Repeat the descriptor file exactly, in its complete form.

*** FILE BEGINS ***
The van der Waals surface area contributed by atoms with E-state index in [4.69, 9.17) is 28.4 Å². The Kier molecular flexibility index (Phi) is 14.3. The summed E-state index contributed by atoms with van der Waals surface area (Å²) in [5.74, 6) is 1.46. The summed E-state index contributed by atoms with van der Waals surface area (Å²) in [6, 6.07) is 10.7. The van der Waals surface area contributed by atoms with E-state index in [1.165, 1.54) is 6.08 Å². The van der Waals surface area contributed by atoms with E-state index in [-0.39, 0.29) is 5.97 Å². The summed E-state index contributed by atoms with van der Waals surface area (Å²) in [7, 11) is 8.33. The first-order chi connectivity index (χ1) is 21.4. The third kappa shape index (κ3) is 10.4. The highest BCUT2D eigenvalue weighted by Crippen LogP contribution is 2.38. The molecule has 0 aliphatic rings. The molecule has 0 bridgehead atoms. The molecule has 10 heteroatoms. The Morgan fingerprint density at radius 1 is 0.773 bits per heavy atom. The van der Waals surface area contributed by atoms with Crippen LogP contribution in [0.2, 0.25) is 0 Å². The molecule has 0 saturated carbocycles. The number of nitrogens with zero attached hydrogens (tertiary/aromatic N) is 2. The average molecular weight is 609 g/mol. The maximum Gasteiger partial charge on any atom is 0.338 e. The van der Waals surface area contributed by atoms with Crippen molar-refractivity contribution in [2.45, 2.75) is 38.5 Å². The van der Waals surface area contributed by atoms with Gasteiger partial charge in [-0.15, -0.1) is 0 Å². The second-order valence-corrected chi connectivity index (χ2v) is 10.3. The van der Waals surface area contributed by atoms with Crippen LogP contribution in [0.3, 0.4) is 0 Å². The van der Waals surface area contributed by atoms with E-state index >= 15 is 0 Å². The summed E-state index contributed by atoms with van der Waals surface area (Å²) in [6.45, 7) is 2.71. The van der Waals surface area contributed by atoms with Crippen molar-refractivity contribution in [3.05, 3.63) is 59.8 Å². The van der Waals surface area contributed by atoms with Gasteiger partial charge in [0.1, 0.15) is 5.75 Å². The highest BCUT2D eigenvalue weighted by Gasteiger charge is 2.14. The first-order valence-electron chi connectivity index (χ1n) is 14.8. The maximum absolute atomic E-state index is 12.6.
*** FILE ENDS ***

The van der Waals surface area contributed by atoms with E-state index in [4.69, 9.17) is 28.4 Å². The Kier molecular flexibility index (Phi) is 14.3. The summed E-state index contributed by atoms with van der Waals surface area (Å²) in [5.74, 6) is 1.46. The summed E-state index contributed by atoms with van der Waals surface area (Å²) in [6, 6.07) is 10.7. The van der Waals surface area contributed by atoms with E-state index in [1.165, 1.54) is 6.08 Å². The van der Waals surface area contributed by atoms with E-state index in [-0.39, 0.29) is 5.97 Å². The summed E-state index contributed by atoms with van der Waals surface area (Å²) in [7, 11) is 8.33. The first-order chi connectivity index (χ1) is 21.4. The third kappa shape index (κ3) is 10.4. The highest BCUT2D eigenvalue weighted by Crippen LogP contribution is 2.38. The molecule has 0 aliphatic rings. The molecule has 0 bridgehead atoms. The molecule has 10 heteroatoms. The Morgan fingerprint density at radius 1 is 0.773 bits per heavy atom. The van der Waals surface area contributed by atoms with Crippen LogP contribution in [0.2, 0.25) is 0 Å². The molecule has 0 saturated carbocycles. The number of nitrogens with zero attached hydrogens (tertiary/aromatic N) is 2. The average molecular weight is 609 g/mol. The maximum Gasteiger partial charge on any atom is 0.338 e. The van der Waals surface area contributed by atoms with Crippen molar-refractivity contribution in [2.45, 2.75) is 38.5 Å². The van der Waals surface area contributed by atoms with Gasteiger partial charge in [-0.15, -0.1) is 0 Å². The second-order valence-corrected chi connectivity index (χ2v) is 10.3. The van der Waals surface area contributed by atoms with Crippen LogP contribution in [0.3, 0.4) is 0 Å². The van der Waals surface area contributed by atoms with E-state index >= 15 is 0 Å². The summed E-state index contributed by atoms with van der Waals surface area (Å²) in [6.45, 7) is 2.71. The van der Waals surface area contributed by atoms with Crippen molar-refractivity contribution in [3.05, 3.63) is 59.8 Å². The van der Waals surface area contributed by atoms with Gasteiger partial charge in [0.1, 0.15) is 5.75 Å². The highest BCUT2D eigenvalue weighted by Gasteiger charge is 2.14. The first-order valence-electron chi connectivity index (χ1n) is 14.8. The maximum absolute atomic E-state index is 12.6.